Trakai Voivodeship,[1] Trakai Palatinate, or Troki Voivodeship[2] (Latin: Palatinatus Trocensis, Lithuanian: Trakų vaivadija, Polish: Województwo trockie), was a unit of administrative division and local government in the Grand Duchy of Lithuania from 1413 until 1795.

Trakai Voivodeship
Latin: Palatinatus Trocensis
Lithuanian: Trakų vaivadija
Polish: Województwo trockie
Voivodeship of
Grand Duchy of Lithuania (1413–1569)
Polish–Lithuanian Commonwealth (1569–1795)
Coat of arms of Trakai
Coat of arms

Trakai Voivodeship (in red) in the 17th century

Trakai Voivodeship in the Polish–Lithuanian Commonwealth
• 1570
31,100 km2 (12,000 sq mi)
• 1790
23,885 km2 (9,222 sq mi)
• 1790
 • TypeMonarchy
• Established by Union of Horodło
Political subdivisionsCounties: 4
Preceded by
Succeeded by
Duchy of Trakai
Vilna Governorate
Grodno Governorate
East Prussia
Podlaskie Voivodeship (1513–1795)
Today part ofLithuania
Population and area are given according to Vaitiekūnas, Stasys (2006). Lietuvos gyventojai: Per du tūkstantmečius (in Lithuanian). Vilnius: Mokslo ir enciklopedijų leidybos institutas. pp. 53, 71. ISBN 5-420-01585-4.


Troki, capital of the voivodeship, in the 17th century

Trakai Voivodeship together with Vilnius Voivodeship was established by the Grand Duke of Lithuania Vytautas the Great in 1413 according to the Union of Horodło.[1] Vytautas copied the Polish system of administrative division in order to centralize and strengthen the government. Trakai Voivodeship replaced the former Duchy of Trakai, which was ruled directly by the Grand Duke or his close relative (brother or son). The Duke of Trakai (Latin: dux Trocensis) was replaced by appointed officials – voivodes and his deputy castellan.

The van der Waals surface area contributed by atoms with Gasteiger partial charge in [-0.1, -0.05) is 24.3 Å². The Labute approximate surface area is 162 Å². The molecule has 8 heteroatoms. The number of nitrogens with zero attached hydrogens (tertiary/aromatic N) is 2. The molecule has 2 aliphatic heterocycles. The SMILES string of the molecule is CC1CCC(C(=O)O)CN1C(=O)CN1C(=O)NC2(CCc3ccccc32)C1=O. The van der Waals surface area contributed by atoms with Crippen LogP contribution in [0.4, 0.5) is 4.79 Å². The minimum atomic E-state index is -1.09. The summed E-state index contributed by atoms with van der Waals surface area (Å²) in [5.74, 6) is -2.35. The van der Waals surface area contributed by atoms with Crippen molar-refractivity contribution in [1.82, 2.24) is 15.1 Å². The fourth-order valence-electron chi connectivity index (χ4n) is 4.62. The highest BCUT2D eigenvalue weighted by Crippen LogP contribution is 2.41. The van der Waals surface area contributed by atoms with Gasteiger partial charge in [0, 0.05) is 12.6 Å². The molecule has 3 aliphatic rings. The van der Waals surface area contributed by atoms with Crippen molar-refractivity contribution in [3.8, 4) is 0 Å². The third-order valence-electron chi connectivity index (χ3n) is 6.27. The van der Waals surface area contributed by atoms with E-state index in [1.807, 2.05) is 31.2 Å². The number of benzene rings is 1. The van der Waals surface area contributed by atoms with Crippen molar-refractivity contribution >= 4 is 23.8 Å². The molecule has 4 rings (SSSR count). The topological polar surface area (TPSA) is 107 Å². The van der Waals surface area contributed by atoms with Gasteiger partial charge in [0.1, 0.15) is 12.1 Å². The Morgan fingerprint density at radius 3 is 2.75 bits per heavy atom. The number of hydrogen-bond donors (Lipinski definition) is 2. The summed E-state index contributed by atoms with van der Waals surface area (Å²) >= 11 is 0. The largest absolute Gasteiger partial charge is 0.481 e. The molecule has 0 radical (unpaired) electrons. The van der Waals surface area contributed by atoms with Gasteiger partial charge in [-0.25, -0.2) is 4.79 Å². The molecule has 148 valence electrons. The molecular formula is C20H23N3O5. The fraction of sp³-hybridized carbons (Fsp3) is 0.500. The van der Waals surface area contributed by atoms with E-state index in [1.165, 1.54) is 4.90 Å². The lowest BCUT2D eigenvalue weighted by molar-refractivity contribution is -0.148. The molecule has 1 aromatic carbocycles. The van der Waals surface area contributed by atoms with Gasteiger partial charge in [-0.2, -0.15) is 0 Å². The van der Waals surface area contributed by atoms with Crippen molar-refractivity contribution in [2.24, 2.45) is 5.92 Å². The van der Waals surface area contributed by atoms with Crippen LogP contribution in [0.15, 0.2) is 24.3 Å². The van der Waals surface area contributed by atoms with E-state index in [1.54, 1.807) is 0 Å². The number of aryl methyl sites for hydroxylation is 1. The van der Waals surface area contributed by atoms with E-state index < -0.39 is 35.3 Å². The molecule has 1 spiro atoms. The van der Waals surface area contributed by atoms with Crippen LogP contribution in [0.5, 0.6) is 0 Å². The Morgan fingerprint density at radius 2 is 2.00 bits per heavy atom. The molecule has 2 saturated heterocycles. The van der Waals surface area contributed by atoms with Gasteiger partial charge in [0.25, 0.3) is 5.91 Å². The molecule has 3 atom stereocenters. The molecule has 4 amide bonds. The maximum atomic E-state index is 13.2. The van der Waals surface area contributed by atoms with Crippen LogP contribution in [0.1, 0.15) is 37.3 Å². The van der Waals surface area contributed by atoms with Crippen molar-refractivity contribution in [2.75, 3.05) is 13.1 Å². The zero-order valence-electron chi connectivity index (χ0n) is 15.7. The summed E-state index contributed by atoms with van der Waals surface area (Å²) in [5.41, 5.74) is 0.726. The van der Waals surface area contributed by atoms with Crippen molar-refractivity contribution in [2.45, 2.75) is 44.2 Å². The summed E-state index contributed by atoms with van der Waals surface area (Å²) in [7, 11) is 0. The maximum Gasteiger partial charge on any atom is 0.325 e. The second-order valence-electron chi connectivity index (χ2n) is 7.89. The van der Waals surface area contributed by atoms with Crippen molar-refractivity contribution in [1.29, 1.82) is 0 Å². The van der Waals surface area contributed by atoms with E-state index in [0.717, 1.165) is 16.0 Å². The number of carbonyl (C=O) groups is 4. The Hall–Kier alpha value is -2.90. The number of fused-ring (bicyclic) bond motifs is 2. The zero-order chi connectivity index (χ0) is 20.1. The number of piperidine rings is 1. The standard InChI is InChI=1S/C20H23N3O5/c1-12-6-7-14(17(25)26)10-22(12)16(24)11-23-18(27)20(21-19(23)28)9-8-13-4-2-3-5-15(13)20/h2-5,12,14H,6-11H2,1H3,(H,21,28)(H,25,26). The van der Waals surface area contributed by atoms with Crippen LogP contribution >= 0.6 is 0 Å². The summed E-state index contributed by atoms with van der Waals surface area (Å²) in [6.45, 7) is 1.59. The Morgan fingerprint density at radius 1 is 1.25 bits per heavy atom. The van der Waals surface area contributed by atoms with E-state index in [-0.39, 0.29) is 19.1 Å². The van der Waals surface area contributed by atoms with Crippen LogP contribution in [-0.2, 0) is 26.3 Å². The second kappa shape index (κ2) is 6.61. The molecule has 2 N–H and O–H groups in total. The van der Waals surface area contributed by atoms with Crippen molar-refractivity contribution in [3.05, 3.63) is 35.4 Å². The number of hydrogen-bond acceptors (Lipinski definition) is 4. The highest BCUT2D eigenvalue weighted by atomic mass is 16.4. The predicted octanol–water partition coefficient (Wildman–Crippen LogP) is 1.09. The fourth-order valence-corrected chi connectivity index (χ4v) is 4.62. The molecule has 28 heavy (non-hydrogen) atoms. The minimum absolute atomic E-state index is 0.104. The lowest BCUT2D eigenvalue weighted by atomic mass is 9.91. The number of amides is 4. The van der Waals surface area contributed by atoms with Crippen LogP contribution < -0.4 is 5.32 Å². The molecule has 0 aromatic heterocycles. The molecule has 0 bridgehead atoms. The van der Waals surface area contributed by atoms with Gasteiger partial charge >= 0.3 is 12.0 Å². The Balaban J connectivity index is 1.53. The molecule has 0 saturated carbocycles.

The voivodeship was divided into four powets [be]: Grodno, Kaunas, Trakai (ruled directly by the voivode), and Upytė.[1] The biggest cities in the voivodeship were Kaunas, Grodno and Trakai.

The western portion of the voivodeship was split off in 1513 by Sigismund I the Old and transferred to the Polish Crown. It was organized as the Podlaskie Voivodeship. In 1793, the counties of Grodno, Sokółka and Wołkowysk one of Nowogródek Voivodeship were merged into Grodno Voivodeship.

After the Union of Lublin the voivodeship, together with the whole Grand Duchy of Lithuania, became part of the Polish–Lithuanian Commonwealth until the partitions of the Commonwealth in 1795. Most of the territory became part of the Russian Empire, while territories west of the Neman River – part of the Province of East Prussia.



The Voivode of Trakai (Polish: Wojewoda trocki, Lithuanian: Trakų vaivada) was one of the most important state offices in the Grand Duchy of Lithuania. They were appointed from prominent magnate families and competed only with voivode of Vilnius and Grand Chancellors for power and prestige.[3] Voivodes were the ex officio members of the Lithuanian Council of Lords. Voivodes had their residence in Trakai city, near Galvė Lake, north of the Trakai Peninsula Castle.

List of voivodes



  1. ^ a b c Laužikas, Rimvydas (2004-10-15). "Trakų vaivadija". Aruodai (in Lithuanian). Lithuanian Institute of History. Retrieved 2008-06-07.
  2. ^ Leszczyński, Anatol (1980). Żydzi ziemi bielskiej od połowy XVII w. do 1795 r.: studium osadnicze. Zakład Narodowy im. Ossolińskich. p. 248. ISBN 83-04-00389-9.
  3. ^ Simas Sužiedėlis, ed. (1970–1978). "Trakai". Encyclopedia Lituanica. Vol. V. Boston, Massachusetts: Juozas Kapočius. p. 491. LCCN 74-114275.

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